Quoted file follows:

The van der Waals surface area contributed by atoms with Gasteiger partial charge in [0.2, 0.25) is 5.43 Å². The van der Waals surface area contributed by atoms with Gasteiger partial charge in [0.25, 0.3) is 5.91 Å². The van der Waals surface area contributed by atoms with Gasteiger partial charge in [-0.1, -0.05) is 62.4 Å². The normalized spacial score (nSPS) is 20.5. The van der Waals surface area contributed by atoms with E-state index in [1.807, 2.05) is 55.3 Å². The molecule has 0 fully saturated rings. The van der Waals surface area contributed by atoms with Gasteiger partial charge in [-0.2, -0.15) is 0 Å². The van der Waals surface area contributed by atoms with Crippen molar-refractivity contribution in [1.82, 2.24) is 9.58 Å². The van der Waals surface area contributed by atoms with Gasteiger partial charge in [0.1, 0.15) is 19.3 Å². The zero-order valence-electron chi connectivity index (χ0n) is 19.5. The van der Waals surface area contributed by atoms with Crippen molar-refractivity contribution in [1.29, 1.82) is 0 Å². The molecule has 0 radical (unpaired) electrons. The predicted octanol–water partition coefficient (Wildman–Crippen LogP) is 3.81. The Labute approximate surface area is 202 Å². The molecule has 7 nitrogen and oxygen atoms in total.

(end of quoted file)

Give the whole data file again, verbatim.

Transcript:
The van der Waals surface area contributed by atoms with Gasteiger partial charge in [0.2, 0.25) is 5.43 Å². The van der Waals surface area contributed by atoms with Gasteiger partial charge in [0.25, 0.3) is 5.91 Å². The van der Waals surface area contributed by atoms with Gasteiger partial charge in [-0.1, -0.05) is 62.4 Å². The normalized spacial score (nSPS) is 20.5. The van der Waals surface area contributed by atoms with E-state index in [1.807, 2.05) is 55.3 Å². The molecule has 0 fully saturated rings. The van der Waals surface area contributed by atoms with Gasteiger partial charge in [-0.2, -0.15) is 0 Å². The van der Waals surface area contributed by atoms with Crippen molar-refractivity contribution in [1.82, 2.24) is 9.58 Å². The van der Waals surface area contributed by atoms with Gasteiger partial charge in [0.1, 0.15) is 19.3 Å². The zero-order valence-electron chi connectivity index (χ0n) is 19.5. The van der Waals surface area contributed by atoms with Crippen molar-refractivity contribution in [1.29, 1.82) is 0 Å². The molecule has 0 radical (unpaired) electrons. The predicted octanol–water partition coefficient (Wildman–Crippen LogP) is 3.81. The Labute approximate surface area is 202 Å². The molecule has 7 nitrogen and oxygen atoms in total.